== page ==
4 Great Low Carb Milk Options

Low Carb Milk Options

The Short Answer: What alternatives are there to traditional daily milk
Options include almond, soy, flax, coconut, rice, hemp, pea protein, and oat milk. Most consumers prefer almond, flax, soy, and coconut. The most popular, however, is almond milk, considered by many as the best tasting alternative.

Low carb intermittent fasting is popular for a reason, it works. And while it’s still common practice to see ‘low fat’ products on the shelves of your local supermarket, there are also an increasing number of ‘low carb’ alternatives becoming available including bread, ice cream, and even beer. But what about low carb milk? Most people consume a moderate amount of milk every day in their coffee, breakfast cereal or as a drink on its own. Are there quality milk alternatives for those on a low carb diet?

In the following article, we’ll take a closer look at some of the best low carb milk options available and give you our verdict, based on the nutritional profile, taste, and consumer pros and cons. But first we’ll take a closer look at why traditional milk isn’t a great fit for low carb.

How Many Carbs Are Found In Whole Milk?

Whole milk contains on average approximately 12g of carbohydrates per cup (8 fl. Oz. / 244mm). The caloric breakdown of whole milk is on average approximately 49% Fat, 30% carbohydrate and 21% Protein.

Carbs In Skim Milk

As you might imagine, low-fat/reduced fat or skim milk contains a slightly higher number of carbohydrates. The reason for this increase in the number of carbohydrates is due to the fact that once the fat is reduced the remaining macronutrients e.g. protein and carbohydrate content become higher in proportion.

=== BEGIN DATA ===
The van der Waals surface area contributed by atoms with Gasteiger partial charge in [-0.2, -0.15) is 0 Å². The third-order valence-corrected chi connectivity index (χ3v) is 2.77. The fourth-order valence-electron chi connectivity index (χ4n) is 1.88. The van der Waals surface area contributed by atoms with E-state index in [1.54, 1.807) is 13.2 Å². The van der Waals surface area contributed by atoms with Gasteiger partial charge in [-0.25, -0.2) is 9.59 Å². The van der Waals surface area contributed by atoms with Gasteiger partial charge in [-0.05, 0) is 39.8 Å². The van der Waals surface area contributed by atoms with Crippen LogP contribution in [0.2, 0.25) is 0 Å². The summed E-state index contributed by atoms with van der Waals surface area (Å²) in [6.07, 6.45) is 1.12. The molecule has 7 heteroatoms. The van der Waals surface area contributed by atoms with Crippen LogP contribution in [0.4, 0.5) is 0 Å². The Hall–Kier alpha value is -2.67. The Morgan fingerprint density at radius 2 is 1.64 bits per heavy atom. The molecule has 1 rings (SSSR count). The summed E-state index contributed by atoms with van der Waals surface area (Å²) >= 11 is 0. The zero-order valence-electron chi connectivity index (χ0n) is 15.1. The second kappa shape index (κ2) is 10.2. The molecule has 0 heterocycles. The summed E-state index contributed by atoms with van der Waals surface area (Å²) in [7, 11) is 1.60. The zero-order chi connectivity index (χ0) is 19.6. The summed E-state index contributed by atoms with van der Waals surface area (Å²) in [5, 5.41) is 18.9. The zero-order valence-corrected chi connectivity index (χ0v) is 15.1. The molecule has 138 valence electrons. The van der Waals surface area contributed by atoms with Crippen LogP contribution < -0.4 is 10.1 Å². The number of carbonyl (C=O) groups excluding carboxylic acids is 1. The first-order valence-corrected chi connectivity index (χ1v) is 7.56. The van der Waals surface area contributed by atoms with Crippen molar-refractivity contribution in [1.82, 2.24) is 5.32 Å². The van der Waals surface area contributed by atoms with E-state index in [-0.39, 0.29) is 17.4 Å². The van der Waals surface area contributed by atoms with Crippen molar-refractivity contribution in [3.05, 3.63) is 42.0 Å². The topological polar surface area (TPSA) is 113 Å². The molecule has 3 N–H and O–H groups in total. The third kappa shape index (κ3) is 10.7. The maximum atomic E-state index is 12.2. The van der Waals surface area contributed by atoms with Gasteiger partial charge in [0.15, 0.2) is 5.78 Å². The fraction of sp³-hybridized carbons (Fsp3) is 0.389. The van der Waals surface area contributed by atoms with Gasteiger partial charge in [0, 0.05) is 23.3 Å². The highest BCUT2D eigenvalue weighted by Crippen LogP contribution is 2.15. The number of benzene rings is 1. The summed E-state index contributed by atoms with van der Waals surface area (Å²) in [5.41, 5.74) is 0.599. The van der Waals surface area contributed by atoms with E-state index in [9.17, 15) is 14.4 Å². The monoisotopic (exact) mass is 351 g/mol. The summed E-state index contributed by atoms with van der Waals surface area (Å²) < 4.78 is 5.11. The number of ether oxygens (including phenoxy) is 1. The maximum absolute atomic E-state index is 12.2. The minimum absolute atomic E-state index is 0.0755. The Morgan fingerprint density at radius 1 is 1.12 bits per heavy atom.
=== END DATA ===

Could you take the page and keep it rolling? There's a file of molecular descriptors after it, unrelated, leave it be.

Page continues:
What About Lactose-Free Milk?

Lactose-free milk contains the same amount of carbohydrates as whole milk, despite being lactose-free. This can be confusing if unaware of how lactose-free milk is produced as the majority of carbohydrate content found in milk comes directly from lactose.

Lactose for those unaware is a sugar found in milk made up of glucose (the primary sugar metabolized by the human body) and galactose (a monosaccharide sugar, found in dairy products).

However, just because lactose-free milk does not contain lactose does not mean these sugars are removed. Lactose-free milk simply contains an enzyme that separates the glucose and galactose molecules, meaning the carbohydrate content is still as high as whole or reduced-fat milk.

Low Carb Milk Options

Low Carb Milk - Nutritional Profiles

Based on the quantity of carbohydrate found in whole, skim and lactose-free dairy milk, regular dairy milk is not always a viable option for those on a low carb diet.

So what’s the answer?

While there are some dairy milk alternatives available that as part of the manufacturing process more or less extract most of the carbohydrate content, in most cases, we need to look past the dairy industry and more directly at plant-based milk products, including the following:

  • Almond Milk
  • Soy Milk
  • Flax Milk
  • Coconut Milk
  • Rice Milk
  • Hemp Milk
  • Pea Protein Milk
  • Oat Milk

Sweetened or unsweetened?